Tuesday, September 26, 2006

A zircon that predates the universe

I have on my desk a rather curious geochronology result. It is a SHRIMP analysis that I ran a month or two ago on a zircon- a very routine analysis. However, the result is somewhat surprising.

According to this summary sheet, the 206Pb/238U age of the zircon is 160 million years. Jurassic. No big deal.

The 207Pb/206Pb age, however, is a bit older- 3362 million years, or early Archean. That is a bit odd, but not completely implausible. A severe Pb-loss event caused by metamictization could, in theory, create such extreme discordance. The real problem is the thorium age.

The 208Pb/232Th age for this sample came out at 15,223 million years. 15.2 billion. That’s really old. It is more than three times the accepted age of the Earth and solar system (4.56 Ga), and considerably older than the best estimate that astronomers give us for the age of the universe: 13.7 Ga. Such an age is a bit counter-intuitive for a zircon from a Phanerozoic orogeny.

When trying to interpret such a result, the extreme value gives us only two possibilities:

1. The arcane disciplines of cosmochemistry, geochronology, isotopic analysis, and astronomy are all conspiratorial hoaxes perpetrated by godless, soul-destroying, ivory tower elitists, whose evil scheme is to avenge their social ostracism by polluting our precious bodily fluids.

2. I fucked up the analysis.

Obviously, choice one is more appealing to my sense of self-worth. It allows me to stroke my ego to sleep at night with the belief that I have single-handedly exposed the academic fraudsters. It fills me with the warm glow of knowing that humanity owes me for bringing justice, light, and honesty into the realm of physical science. It excites me that this selfless discovery will undoubtedly arouse the thousands of nubile young damsels who found zirconology fan clubs and fantasize about thorium decay.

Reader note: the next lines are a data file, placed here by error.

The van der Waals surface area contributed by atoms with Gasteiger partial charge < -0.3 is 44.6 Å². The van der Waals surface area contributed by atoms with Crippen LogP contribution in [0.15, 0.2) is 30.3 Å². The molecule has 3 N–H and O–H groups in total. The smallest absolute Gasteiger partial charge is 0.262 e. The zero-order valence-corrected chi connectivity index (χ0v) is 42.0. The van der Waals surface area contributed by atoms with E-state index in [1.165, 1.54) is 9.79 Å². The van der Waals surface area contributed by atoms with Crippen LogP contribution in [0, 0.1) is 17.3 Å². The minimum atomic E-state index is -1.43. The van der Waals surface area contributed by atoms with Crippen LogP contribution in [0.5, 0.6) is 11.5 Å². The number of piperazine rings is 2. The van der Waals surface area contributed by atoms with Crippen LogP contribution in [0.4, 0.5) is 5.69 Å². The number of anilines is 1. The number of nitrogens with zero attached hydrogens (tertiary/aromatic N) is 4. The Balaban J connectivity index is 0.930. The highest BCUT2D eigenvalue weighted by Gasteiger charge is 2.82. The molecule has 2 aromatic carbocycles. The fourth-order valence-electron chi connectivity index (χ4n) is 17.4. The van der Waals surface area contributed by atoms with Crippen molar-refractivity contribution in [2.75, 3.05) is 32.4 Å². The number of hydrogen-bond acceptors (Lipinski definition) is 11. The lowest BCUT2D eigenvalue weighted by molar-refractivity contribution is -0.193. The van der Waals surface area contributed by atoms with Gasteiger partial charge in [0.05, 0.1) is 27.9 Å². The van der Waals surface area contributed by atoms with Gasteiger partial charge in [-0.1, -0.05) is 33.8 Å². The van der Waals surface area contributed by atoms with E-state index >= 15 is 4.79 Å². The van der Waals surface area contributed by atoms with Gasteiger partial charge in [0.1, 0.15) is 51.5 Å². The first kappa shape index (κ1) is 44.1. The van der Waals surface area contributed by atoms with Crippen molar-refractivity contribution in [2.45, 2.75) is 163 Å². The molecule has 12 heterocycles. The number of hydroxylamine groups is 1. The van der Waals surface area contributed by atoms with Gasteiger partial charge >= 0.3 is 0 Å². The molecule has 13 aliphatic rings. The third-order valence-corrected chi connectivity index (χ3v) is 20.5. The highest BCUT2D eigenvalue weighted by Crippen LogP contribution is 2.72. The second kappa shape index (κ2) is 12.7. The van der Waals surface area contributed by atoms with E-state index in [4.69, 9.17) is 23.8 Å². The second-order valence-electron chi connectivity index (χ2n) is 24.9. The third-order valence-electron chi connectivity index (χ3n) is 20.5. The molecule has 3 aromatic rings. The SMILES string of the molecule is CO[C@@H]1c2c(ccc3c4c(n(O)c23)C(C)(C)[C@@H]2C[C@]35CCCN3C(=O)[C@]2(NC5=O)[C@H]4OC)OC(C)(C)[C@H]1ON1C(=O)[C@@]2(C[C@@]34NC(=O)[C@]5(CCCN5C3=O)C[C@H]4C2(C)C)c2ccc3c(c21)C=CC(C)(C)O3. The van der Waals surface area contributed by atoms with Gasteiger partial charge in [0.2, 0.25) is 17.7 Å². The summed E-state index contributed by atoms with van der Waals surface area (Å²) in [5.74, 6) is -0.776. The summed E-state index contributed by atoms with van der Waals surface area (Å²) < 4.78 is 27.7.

Unfortunately, there is one small problem. There is a conceit among scientists- an unspoken rule of the laboratory code. It says that science should have predictive value. In order for my ground-breaking pre-universal zircon to overturn science, destroy the paradigm, and score me some hot chicks, I need to put it in a meaningful context. I can do this by either developing a new theorem, that will explain my data while reinterpreting the last 40 years of research in a new light, or I need to show that all the previous studies were flawed. Before I can do either, I need to understand the body of knowledge which I wish to overturn. This will require attending a library.

Thing is, I’m not real fond of libraries. The stacks smell musty, the babes give me dirty looks, and there is nothing to do other than sit and read. So instead of reviewing all the crusty old theories that my new data will disprove, I will procrastinate by testing hypothesis two, the outlandish possibility that the analysis is not completely perfect.

To be continued...

p.s. Note to the ANU students who read blogs instead of working on their mid-terms: Please don’t give the punch line away.

No comments: